The Root Cause: A Deeper Truth
Now that Trumpcare has collapsed, at least temporarily, under the weight of its own bullshit, we need to think ever more deeply about the reality that we face. Rising inequality is not an accident, neither is the increase in the despair and mortality of whites with less than a high school education, or bias in our justice and law enforcement systems, our extraordinary incarceration rates, the student loan debt crisis, or the stagnation in wages for the middle class. The key to each and every one of these great socioeconomic dysfunctions is a singular issue: the size of the ruling coalition.
Ruling Coalitions: Large and Small
Americans like to believe that they live in a land of equality, justice, and freedom. Those are nice ideals, but they are very far from reality. There is a very large discrepancy between perception and reality when it comes to economics. Much of this discrepancy is the result of invisible differences in wealth, the holding of assets that are not tangible in the common sense. Holdings of stocks, bonds, financial assets of various kinds are not readily apparent in daily life. The accumulation of those assets may be completely invisible to most people, many of whom are unaware that such things even exist. Asset bubbles and sophisticated credit default swaps are part of a world few citizens venture into or have expertise. Yet those who inhabit the organizations and institutions where those financial transactions occur make decisions that have profound consequences for the rest of society, as we saw vividly in 2008. Many were hurt, but a few were not. That is not an accidental difference.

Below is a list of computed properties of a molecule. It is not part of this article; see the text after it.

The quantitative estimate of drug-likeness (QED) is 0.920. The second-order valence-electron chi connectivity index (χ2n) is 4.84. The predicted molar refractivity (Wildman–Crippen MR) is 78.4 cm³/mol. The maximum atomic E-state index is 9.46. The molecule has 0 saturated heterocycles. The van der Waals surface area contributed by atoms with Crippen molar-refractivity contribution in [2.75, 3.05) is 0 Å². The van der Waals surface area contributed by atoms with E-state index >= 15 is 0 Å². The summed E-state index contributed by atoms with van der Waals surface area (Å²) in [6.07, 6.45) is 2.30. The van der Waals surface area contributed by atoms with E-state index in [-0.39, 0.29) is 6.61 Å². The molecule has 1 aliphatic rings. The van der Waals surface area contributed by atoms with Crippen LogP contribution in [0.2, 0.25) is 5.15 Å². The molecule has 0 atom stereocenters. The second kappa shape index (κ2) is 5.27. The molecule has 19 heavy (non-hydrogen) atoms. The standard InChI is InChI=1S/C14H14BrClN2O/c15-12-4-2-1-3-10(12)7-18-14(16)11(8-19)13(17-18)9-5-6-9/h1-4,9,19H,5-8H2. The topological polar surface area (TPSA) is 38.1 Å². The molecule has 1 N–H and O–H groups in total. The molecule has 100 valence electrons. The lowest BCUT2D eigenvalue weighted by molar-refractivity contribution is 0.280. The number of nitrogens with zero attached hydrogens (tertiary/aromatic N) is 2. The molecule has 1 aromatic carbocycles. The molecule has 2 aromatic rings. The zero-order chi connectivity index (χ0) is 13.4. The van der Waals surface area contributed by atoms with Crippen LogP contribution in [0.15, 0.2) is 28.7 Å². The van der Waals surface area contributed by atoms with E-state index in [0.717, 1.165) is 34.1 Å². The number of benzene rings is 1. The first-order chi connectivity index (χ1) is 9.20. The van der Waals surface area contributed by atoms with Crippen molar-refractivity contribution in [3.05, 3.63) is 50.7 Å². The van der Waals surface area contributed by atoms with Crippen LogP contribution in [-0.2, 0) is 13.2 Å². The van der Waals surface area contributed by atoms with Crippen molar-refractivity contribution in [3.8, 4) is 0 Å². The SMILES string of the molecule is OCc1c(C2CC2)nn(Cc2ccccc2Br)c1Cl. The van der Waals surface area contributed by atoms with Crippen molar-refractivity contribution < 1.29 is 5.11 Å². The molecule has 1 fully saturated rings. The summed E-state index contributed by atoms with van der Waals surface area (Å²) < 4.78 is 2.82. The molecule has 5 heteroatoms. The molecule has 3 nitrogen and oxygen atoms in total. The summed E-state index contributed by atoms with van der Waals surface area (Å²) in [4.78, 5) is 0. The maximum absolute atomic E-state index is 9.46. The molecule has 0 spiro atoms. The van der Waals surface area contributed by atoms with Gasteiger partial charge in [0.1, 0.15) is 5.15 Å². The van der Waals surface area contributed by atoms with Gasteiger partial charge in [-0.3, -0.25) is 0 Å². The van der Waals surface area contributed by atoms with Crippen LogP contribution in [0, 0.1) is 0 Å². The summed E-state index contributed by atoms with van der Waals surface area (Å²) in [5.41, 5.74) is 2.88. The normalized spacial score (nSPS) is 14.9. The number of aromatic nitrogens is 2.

Small groups of people have personal access to the central decision-makers in our society. In general, when there are very small coalitions of people ruling, they tend to be part of highly extractive institutions, where a few people benefit at the expense or through the use of many other people. Examples include mining, oil and gas, and in the past through slavery and plantation operations. These patters are well documented in The Dictator's Handbook: Why Bad Behavior is Almost Always Good Politics and Why Nations Fail: The Origins of Power, Prosperity, and Poverty. There is little doubt that, in the broad course of human history, larger ruling coalitions, representing larger groups of people, produce better opportunities and more prosperous societies.
Whenever the size of the ruling coalition shrinks, fewer people are well off. When it shrinks to the size of one family, as it does in most autocracies, even more people suffer, as they do in North Korea and in many of the dictatorships we have witnessed in Africa, the Middle East, and Latin America. That is a truth that needs to be reckoned with in our own political future. For more information, here are some great resources, see below: